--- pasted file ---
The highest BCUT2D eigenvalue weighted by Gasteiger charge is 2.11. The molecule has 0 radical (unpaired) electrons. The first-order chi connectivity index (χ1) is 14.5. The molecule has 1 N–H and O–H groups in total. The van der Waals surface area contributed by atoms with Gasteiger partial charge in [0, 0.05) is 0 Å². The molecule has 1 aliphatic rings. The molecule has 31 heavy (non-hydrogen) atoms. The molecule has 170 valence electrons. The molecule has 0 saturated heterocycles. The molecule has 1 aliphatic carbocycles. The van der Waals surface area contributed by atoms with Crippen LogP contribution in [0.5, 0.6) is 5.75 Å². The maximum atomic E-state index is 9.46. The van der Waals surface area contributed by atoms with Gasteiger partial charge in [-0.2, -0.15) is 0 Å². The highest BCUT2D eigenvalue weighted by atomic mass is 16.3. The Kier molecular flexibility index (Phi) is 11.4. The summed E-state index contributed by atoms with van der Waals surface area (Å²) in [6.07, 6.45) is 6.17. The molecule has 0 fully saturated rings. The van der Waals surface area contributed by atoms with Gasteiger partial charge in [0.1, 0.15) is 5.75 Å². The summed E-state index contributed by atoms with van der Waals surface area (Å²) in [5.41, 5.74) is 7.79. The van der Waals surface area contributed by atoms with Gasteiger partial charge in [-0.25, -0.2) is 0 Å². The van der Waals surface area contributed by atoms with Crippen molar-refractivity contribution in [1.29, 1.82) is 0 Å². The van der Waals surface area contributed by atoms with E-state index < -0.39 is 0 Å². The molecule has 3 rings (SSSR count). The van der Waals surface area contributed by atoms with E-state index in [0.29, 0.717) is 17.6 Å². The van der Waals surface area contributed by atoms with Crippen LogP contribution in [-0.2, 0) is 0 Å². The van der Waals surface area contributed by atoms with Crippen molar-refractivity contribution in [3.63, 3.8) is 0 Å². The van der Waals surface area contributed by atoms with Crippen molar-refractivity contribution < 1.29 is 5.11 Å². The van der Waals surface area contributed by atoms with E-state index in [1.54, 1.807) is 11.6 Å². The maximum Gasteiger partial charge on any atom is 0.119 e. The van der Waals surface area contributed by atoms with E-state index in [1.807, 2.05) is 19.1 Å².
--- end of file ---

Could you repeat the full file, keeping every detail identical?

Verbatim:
The highest BCUT2D eigenvalue weighted by Gasteiger charge is 2.11. The molecule has 0 radical (unpaired) electrons. The first-order chi connectivity index (χ1) is 14.5. The molecule has 1 N–H and O–H groups in total. The van der Waals surface area contributed by atoms with Gasteiger partial charge in [0, 0.05) is 0 Å². The molecule has 1 aliphatic rings. The molecule has 31 heavy (non-hydrogen) atoms. The molecule has 170 valence electrons. The molecule has 0 saturated heterocycles. The molecule has 1 aliphatic carbocycles. The van der Waals surface area contributed by atoms with Crippen LogP contribution in [0.5, 0.6) is 5.75 Å². The maximum atomic E-state index is 9.46. The van der Waals surface area contributed by atoms with Gasteiger partial charge in [-0.2, -0.15) is 0 Å². The highest BCUT2D eigenvalue weighted by atomic mass is 16.3. The Kier molecular flexibility index (Phi) is 11.4. The summed E-state index contributed by atoms with van der Waals surface area (Å²) in [6.07, 6.45) is 6.17. The molecule has 0 fully saturated rings. The van der Waals surface area contributed by atoms with Gasteiger partial charge in [0.1, 0.15) is 5.75 Å². The summed E-state index contributed by atoms with van der Waals surface area (Å²) in [5.41, 5.74) is 7.79. The van der Waals surface area contributed by atoms with Gasteiger partial charge in [-0.25, -0.2) is 0 Å². The van der Waals surface area contributed by atoms with Crippen molar-refractivity contribution in [1.29, 1.82) is 0 Å². The van der Waals surface area contributed by atoms with E-state index < -0.39 is 0 Å². The molecule has 3 rings (SSSR count). The van der Waals surface area contributed by atoms with E-state index in [0.29, 0.717) is 17.6 Å². The van der Waals surface area contributed by atoms with Crippen LogP contribution in [-0.2, 0) is 0 Å². The van der Waals surface area contributed by atoms with Crippen molar-refractivity contribution in [3.63, 3.8) is 0 Å². The van der Waals surface area contributed by atoms with Crippen molar-refractivity contribution < 1.29 is 5.11 Å². The van der Waals surface area contributed by atoms with E-state index in [1.54, 1.807) is 11.6 Å². The maximum Gasteiger partial charge on any atom is 0.119 e. The van der Waals surface area contributed by atoms with E-state index in [1.807, 2.05) is 19.1 Å².